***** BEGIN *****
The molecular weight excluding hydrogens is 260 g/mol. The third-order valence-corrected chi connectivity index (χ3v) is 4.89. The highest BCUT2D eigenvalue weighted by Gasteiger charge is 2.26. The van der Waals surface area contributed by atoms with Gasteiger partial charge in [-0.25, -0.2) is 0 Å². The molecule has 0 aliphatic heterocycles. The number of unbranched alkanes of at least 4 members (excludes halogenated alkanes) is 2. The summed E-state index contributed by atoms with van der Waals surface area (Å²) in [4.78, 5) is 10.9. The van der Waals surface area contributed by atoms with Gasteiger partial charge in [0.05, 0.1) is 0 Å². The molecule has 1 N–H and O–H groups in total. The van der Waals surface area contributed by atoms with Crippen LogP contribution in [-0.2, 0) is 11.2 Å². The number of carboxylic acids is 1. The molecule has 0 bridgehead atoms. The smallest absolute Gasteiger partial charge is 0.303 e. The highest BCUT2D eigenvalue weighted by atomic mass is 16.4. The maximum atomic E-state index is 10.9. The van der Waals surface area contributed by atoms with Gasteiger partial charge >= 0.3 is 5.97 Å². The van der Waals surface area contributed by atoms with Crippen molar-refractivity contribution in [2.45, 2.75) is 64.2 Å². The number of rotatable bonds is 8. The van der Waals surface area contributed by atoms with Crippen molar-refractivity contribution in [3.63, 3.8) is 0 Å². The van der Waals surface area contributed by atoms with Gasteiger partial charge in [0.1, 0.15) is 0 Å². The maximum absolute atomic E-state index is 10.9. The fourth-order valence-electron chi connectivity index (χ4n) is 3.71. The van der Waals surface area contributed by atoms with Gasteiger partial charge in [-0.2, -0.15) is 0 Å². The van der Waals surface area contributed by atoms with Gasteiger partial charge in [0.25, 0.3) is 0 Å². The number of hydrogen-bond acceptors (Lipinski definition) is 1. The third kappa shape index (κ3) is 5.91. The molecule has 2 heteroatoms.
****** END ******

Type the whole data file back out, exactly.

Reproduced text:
The molecular weight excluding hydrogens is 260 g/mol. The third-order valence-corrected chi connectivity index (χ3v) is 4.89. The highest BCUT2D eigenvalue weighted by Gasteiger charge is 2.26. The van der Waals surface area contributed by atoms with Gasteiger partial charge in [-0.25, -0.2) is 0 Å². The molecule has 0 aliphatic heterocycles. The number of unbranched alkanes of at least 4 members (excludes halogenated alkanes) is 2. The summed E-state index contributed by atoms with van der Waals surface area (Å²) in [4.78, 5) is 10.9. The van der Waals surface area contributed by atoms with Gasteiger partial charge in [0.05, 0.1) is 0 Å². The molecule has 1 N–H and O–H groups in total. The van der Waals surface area contributed by atoms with Crippen LogP contribution in [-0.2, 0) is 11.2 Å². The number of carboxylic acids is 1. The molecule has 0 bridgehead atoms. The smallest absolute Gasteiger partial charge is 0.303 e. The highest BCUT2D eigenvalue weighted by atomic mass is 16.4. The maximum atomic E-state index is 10.9. The van der Waals surface area contributed by atoms with Gasteiger partial charge >= 0.3 is 5.97 Å². The van der Waals surface area contributed by atoms with Crippen molar-refractivity contribution in [2.45, 2.75) is 64.2 Å². The number of rotatable bonds is 8. The van der Waals surface area contributed by atoms with Crippen molar-refractivity contribution in [3.63, 3.8) is 0 Å². The van der Waals surface area contributed by atoms with Gasteiger partial charge in [0.1, 0.15) is 0 Å². The maximum absolute atomic E-state index is 10.9. The fourth-order valence-electron chi connectivity index (χ4n) is 3.71. The van der Waals surface area contributed by atoms with Gasteiger partial charge in [-0.2, -0.15) is 0 Å². The van der Waals surface area contributed by atoms with Gasteiger partial charge in [0.25, 0.3) is 0 Å². The number of hydrogen-bond acceptors (Lipinski definition) is 1. The third kappa shape index (κ3) is 5.91. The molecule has 2 heteroatoms.